I rolled my window down and waved. “Tom!” Ti shouted. “Pull over! We want to show you something new!”

It was two blocks before I found a parking space. Walking back, I realized that all the other pedestrians were headed in the same direction I was, and would soon converge on the white box. As I closed in on it, I could read the legend on its side: Commander’s Toast Point.

“Commander’s Toast Point?” I asked Ti and Lally. They threw their heads back and laughed.

“Ain’t this somethin’?” Ti said. “Welcome to our newest restaurant!”

“It looks like a hot tamale stand,” I said.

“That’s exactly what it is,” said Ti. “Some friends of ours had one in their garage and let us have it.”

“Tom, really, we keep seeing the best chefs all over the country starting hamburger places and hot dog stands,” said Lally. “Wolfgang Puck sells sandwiches in airports. With his name on them!”

“And people love them,” Ti said. “And he makes a fortune. We were talking about this a few weeks ago and decided we had to come up with our own little thing like that. So what little thing does Commander’s Palace have that everybody loves and talks about?”

“Garlic bread,” I said.

“Bingo! People brag about coming in for dinner and eating four plates of garlic bread before they even look at the menu. It’s our signature dish, and we give it away.”

Ti screwed up her face as if she were thinking really hard about something. “Do they want it so bad that they’d pay for it?” she said. “Outside the restaurant, I mean. That way they could get what a lot of them come to our restaurant for, and pay a lot less than the price of a Commander’s dinner.”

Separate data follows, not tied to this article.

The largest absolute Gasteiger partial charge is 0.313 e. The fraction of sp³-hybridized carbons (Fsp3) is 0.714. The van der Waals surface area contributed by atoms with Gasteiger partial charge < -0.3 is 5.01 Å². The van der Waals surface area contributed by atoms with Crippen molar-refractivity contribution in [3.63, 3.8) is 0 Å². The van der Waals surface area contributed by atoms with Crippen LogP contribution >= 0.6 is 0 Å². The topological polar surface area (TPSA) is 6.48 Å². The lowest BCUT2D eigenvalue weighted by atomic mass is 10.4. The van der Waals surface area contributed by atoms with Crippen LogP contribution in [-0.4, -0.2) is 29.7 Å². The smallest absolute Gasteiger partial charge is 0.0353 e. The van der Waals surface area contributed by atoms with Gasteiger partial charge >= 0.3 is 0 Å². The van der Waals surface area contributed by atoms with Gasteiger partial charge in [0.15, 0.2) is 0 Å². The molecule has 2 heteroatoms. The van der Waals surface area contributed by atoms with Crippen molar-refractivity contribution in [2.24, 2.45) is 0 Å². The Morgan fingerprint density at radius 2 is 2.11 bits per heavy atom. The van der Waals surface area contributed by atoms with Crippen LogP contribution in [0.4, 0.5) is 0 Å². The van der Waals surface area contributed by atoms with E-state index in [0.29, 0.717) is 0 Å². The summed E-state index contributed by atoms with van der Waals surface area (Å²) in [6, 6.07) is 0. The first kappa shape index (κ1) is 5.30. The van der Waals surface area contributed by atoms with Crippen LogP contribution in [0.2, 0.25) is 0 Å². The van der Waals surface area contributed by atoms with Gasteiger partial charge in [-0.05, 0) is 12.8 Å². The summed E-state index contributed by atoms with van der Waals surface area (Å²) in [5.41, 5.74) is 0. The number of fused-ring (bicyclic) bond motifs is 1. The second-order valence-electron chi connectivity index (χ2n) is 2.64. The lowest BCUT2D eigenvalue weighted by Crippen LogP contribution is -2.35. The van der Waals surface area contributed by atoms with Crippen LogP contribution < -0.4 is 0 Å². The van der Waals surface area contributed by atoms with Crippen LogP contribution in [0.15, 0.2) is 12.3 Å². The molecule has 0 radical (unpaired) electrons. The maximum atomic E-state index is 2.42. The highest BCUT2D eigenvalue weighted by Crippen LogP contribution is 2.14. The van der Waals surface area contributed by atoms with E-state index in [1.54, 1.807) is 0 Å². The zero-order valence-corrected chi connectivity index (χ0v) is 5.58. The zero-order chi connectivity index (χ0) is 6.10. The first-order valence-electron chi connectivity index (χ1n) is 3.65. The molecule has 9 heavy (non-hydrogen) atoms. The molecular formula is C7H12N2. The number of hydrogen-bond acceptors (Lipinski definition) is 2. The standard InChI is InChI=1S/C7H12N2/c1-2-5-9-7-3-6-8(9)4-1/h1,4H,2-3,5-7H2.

“Devil’s advocate,” I said. “I wouldn’t pay more than a dollar or two for six pieces of your garlic bread, good as it is. How could you make anything at that rate?”

“We couldn’t,” said Lally. “But what if I said we had garlic bread with prosciutto on top?”

“Or olive salad,” said Ti.

“Or foie gras?”

“A fried oyster?”

“Shrimp remoulade?”

“Bienville sauce?”

“Little piece of trout pecan?”

“Shrimp with pepper jelly?”

I broke in. “Thickened turtle soup?”

The cousins looked at each other. “Almost. We just sell the garlic bread with a dipping cup of turtle soup.”

“And you can charge, three, four, five dollars for all of that,” I guessed.

“No, a little more. And twelve for the foie gras and fifteen for the Louisiana caviar or the truffle butter!

“You think anybody’s going to pay that for food from a hot tamale stand in the neutral ground?”

The women looked at each other as if they’d just been asked something incredibly stupid. “Take a look,” Ti said, pointing to the line. Ten people were in it now. “It’s a little thing called Twitter. And Facebook.”